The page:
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Article ThumbButterfly Heaven

This South Side Chicago garden attracts an astonishing variety of butterflies thanks to the biodiversity it offers in a neighborhood of otherwise sterile green lawns.


Article ThumbHometown Honeys

You may have been told that bees are beneficial and that they pollinate a lot of agricultural crops. Most of the time when people talk about bees, they are talking about foreign honeybees, which were brought to North America by Europeans in the 17th century.

Honeybees are fine, but many bees that we see and call honeybees are actually native bees or flies that look like bees.

There are many other bee species native to Illinois, the Midwest and North America. While they aren’t often discussed, they do a lot of pollinating.


Article ThumbMilkweed For Monarchs

Most of you have read many statistics about the plummeting number of monarch butterflies in the United States, Canada and Mexico, their migration site. According to a January, 2014 USA Today report, “The number of monarch butterflies wintering in Mexico plunged this year to its lowest level since studies began in 1993.”

Each of us can do something to help reverse monarch numbers and assure that there will be monarchs in our future. And that is … plant milkweed … the only plant on which monarchs will lay their eggs. The lack of milkweed, the monarchs’ host plant, is an important factor in their drastically declining numbers, along with urban sprawl, extreme weather, new farming practices and illegal logging in the butterflies’ winter habitat in Mexico.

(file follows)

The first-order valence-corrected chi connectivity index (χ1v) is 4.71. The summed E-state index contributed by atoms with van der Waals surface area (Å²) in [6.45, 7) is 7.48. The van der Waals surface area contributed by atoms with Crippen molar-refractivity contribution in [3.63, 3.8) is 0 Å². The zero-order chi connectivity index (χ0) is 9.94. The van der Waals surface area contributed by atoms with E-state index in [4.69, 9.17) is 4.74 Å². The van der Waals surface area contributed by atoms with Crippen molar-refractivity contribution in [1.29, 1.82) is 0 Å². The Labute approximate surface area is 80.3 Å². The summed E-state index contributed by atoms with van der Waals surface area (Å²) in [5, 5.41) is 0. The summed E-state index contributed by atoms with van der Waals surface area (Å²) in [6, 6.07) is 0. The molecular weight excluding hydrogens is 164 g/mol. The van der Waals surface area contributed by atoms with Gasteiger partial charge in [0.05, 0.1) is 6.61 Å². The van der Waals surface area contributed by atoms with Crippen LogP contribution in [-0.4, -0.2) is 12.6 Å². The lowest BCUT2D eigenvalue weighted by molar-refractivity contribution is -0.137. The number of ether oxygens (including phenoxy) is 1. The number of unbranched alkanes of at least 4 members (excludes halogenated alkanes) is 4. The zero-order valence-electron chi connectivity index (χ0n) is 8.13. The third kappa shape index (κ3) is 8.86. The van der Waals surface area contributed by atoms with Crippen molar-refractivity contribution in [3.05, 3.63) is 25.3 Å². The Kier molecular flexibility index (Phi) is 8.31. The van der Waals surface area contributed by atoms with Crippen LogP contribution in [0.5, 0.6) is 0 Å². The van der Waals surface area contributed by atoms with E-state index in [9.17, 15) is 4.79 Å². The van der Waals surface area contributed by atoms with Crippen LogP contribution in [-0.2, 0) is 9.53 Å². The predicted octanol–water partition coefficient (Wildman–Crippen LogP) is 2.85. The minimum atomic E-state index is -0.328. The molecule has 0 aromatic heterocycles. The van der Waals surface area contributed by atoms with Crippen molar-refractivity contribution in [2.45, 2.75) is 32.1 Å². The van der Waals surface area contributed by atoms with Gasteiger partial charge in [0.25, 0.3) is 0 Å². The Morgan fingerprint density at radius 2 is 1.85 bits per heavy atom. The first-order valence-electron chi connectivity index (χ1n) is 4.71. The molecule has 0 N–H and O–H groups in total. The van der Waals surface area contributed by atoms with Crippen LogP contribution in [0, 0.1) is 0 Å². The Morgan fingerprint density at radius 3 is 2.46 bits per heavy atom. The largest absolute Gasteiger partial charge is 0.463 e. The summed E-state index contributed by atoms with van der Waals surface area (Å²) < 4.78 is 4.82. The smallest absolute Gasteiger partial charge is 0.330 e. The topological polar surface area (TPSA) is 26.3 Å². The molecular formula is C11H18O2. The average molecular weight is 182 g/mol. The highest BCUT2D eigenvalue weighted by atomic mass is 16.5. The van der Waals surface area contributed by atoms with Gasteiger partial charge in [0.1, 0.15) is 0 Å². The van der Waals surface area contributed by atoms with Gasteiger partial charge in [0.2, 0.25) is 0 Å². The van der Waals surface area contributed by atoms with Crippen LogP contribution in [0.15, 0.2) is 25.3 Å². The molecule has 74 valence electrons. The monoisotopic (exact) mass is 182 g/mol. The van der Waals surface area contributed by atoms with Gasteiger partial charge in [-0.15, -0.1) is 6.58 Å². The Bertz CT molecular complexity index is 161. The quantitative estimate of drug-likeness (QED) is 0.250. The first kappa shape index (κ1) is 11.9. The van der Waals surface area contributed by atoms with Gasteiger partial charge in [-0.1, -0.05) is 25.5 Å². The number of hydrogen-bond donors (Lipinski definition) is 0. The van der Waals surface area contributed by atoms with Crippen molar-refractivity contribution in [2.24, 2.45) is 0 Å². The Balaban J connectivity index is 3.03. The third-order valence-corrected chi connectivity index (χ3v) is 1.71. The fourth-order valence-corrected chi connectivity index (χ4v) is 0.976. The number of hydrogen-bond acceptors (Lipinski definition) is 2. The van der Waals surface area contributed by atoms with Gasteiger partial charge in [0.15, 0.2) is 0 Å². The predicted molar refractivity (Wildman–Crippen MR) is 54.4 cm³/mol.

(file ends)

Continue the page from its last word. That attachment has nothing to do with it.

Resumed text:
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From the Editor - Sep/Oct 2014

The surprise is that there have been so few surprises. But maybe that’s just what happens when you plant a 5-acre “stylized ...


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Not the Center of the World

Towards the end of February a startling fact was reported on the news. January, it turns out, had been the fourth warmest ...


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Something is in the Eye of the Beholder

You know you’ve made it in the world when you have your own Wikipedia entry. There’s something about the bracketed phrase ...


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Signs of Spring?

So here I am, wandering around with my nose towards the ground, scrounging for signs of spring. I’ve found a few — snowdrops ...


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Life without Gardening

There’s a famous New Yorker cartoon that pictures an old tire, a can, a bottle and a pencil on a flat, featureless landscape …


questions

I have two 3-year-old rose of Sharon plants, about 20 feet apart. One blooms every year. The other plant forms about 100 buds and looks healthy, but it has not bloomed in the last two years. The buds are solidly closed and look as if they are rotting from the inside out. There does not seem to be any sign of insects on the plant. What is this problem?

When is the best time to cut back hydrangeas? How far do I cut them back?

I have a hoya houseplant that has been growing happily for eight years. It had flowers when I received it, but it hasn’t bloomed since. What am I doing wrong? Can I get it to flower?

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